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Looking for Fuel Cell Technology's Future.
Fortnightly Magazine - November 1 2001

of that's generation and half of that's transmission and distribution doesn't matter to them; that's how much they pay, versus me putting a unit on site that ends up, at $4 gas, costing 8 or 9 cents a kilowatt-hour. So you're not competing against that 500-MW combined-cycle gas turbine plant sitting miles away."

There is a reason that Leitman mentioned the Danbury, Conn., hospital. Medical centers are one of the primary marketing targets of the company, partially because hospitals conceivably could use the waste heat from the fuel cells. The kilowatt-hour price certainly won't be competitive anywhere in the country, Leitman says, but in the West and Northeast, at least, FuelCell Energy thinks it has a winner.

Market Help from Overseas

For the near-term, the primary goal of fuel cell companies, other than simply to get their products ready for launch, is to create markets for them and generate revenue streams as soon as possible. That is at least partially why seemingly every fuel cell company has either created an overseas subsidiary or partnered with a foreign company to make inroads into distant markets. H Power in September joined with Matsui & Co., Japan's largest general trading company, to form H Power Japan, which initially will conduct a nine-month feasibility study relating to the sale and distribution of H Power's fuel cell products in Japan and potentially to other countries. The feasibility study will include evaluating marketing strategies and business plans, developing an operating plan, and building a maintenance and monitoring network. Matsui also has purchased an undisclosed number of H Power's shares on the open market.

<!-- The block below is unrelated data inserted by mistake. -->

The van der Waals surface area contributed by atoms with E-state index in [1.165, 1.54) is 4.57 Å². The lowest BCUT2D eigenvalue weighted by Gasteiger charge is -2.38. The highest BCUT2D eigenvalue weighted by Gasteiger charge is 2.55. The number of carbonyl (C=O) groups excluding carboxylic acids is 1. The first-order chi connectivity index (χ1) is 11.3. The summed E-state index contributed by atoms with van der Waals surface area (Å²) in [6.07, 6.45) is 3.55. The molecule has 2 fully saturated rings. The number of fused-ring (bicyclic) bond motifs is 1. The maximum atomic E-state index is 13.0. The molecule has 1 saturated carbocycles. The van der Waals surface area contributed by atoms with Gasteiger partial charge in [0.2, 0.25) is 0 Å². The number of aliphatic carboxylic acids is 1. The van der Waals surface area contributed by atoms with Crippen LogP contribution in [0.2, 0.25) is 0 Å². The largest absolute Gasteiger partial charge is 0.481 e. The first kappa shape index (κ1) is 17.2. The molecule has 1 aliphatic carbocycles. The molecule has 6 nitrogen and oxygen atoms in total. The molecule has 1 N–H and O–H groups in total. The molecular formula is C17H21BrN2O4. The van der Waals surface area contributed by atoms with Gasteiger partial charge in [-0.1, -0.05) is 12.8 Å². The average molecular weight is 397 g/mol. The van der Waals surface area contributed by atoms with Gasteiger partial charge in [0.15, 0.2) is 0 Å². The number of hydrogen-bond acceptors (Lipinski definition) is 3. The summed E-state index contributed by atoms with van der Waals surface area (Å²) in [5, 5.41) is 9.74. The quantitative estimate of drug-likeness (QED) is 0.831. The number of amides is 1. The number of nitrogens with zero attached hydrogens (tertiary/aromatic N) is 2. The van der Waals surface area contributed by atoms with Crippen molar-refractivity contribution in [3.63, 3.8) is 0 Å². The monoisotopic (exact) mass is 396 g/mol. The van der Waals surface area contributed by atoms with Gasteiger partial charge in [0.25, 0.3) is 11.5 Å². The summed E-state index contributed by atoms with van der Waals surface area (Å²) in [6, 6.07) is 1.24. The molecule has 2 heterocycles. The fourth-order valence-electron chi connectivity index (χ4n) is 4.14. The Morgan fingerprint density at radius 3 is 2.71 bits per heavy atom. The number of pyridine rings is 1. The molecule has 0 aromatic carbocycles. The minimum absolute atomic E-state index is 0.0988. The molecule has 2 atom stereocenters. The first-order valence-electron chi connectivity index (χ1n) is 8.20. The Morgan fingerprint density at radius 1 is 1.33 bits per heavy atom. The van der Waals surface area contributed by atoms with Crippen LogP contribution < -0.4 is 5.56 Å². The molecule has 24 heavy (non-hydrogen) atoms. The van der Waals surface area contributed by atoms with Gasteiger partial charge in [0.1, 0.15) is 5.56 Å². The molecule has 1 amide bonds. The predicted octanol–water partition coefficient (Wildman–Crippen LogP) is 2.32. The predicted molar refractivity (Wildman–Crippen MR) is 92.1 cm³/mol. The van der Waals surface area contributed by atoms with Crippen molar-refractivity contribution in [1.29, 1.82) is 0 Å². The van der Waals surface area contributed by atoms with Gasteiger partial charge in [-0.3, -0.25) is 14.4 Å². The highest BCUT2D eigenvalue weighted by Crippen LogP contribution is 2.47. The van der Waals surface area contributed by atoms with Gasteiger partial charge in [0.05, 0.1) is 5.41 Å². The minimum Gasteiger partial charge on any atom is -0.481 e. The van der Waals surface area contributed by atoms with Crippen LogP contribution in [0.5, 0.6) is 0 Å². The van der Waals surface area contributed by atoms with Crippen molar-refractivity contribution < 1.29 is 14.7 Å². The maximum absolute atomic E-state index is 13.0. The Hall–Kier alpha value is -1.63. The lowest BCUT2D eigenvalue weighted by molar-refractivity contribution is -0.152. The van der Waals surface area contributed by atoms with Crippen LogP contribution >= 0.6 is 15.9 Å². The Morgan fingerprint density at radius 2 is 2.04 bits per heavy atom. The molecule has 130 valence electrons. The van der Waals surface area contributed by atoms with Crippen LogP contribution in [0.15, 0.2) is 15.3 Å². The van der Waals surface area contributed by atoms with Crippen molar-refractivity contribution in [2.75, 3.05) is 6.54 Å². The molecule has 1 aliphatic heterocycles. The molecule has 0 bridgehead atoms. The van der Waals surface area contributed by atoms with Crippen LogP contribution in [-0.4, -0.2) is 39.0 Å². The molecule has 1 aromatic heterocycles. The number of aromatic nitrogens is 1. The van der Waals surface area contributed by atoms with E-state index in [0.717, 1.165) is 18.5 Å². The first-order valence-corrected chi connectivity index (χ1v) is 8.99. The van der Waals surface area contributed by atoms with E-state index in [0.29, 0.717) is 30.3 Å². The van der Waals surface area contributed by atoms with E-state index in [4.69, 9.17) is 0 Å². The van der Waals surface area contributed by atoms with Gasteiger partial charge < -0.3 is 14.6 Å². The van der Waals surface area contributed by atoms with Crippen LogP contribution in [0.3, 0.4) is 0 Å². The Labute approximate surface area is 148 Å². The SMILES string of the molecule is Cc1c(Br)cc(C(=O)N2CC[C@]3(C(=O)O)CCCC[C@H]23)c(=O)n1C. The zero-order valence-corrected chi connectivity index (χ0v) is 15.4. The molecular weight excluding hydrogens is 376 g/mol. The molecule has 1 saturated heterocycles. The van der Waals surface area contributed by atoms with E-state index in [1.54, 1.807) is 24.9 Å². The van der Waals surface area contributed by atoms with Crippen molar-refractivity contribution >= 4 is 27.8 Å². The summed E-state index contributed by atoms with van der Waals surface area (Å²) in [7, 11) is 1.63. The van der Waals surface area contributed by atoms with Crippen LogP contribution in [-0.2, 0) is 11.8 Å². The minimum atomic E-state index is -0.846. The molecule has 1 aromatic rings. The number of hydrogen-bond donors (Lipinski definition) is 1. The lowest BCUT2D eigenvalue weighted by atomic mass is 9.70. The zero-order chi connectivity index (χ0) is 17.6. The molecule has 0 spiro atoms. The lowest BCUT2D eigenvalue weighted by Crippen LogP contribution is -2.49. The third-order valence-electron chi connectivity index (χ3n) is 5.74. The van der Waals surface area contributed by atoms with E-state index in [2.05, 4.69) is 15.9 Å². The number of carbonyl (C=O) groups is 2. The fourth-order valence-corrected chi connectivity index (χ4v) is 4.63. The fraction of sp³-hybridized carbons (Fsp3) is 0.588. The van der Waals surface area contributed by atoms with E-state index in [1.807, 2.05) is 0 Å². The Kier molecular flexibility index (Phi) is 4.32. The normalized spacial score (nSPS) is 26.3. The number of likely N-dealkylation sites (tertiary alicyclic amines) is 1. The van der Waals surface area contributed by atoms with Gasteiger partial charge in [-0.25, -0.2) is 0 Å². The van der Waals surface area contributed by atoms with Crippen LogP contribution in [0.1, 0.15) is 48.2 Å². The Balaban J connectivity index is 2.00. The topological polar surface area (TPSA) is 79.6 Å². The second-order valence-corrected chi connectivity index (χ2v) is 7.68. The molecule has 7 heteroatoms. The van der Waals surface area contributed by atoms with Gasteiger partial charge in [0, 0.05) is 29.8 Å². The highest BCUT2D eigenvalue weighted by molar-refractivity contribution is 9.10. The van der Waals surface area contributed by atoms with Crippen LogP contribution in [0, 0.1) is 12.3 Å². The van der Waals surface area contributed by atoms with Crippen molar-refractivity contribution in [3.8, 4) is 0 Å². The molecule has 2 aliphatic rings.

Plug Power, meanwhile, has signed development, supply and distribution agreements for a combined heat and power system with German company Vaillant, GmbH, and also has a Dutch affiliate, Plug Power Holland, established in February 2000 as the first European presence for the company. FuelCell Energy also has a European partner: DaimlerChrylser's MTU Friedrichshafen unit, which initially made an 81/2 percent investment in the company. In Asia, the company has partnered with Marubeni Corp., one of Japan's leading general trading houses. Marubeni, in addition to signing a strategic alliance agreement with FuelCell Energy, has invested $10 million in the company.

Why all the overseas interest? For one, when company executives look to Europe, they see green-not only in terms of dollar signs, but also in terms of a strong environmental awareness. Because of its green tendencies, some experts say that, for the near-term, Europe is even more of a viable market for fuel cells than is the United States.

"I think there needs to be a distinction between U.S. vs. the world," says Kramer. "We tend to think in niche technologies as it being very parochial in the U.S., but there is a fair amount of interest in this in Europe. I think the worldwide market is going to grow, and I think it's a big number. ... [Europe] is a little bit different in the fact that there you have a huge green push."

As an example of Europe's interest in all things green, Leitman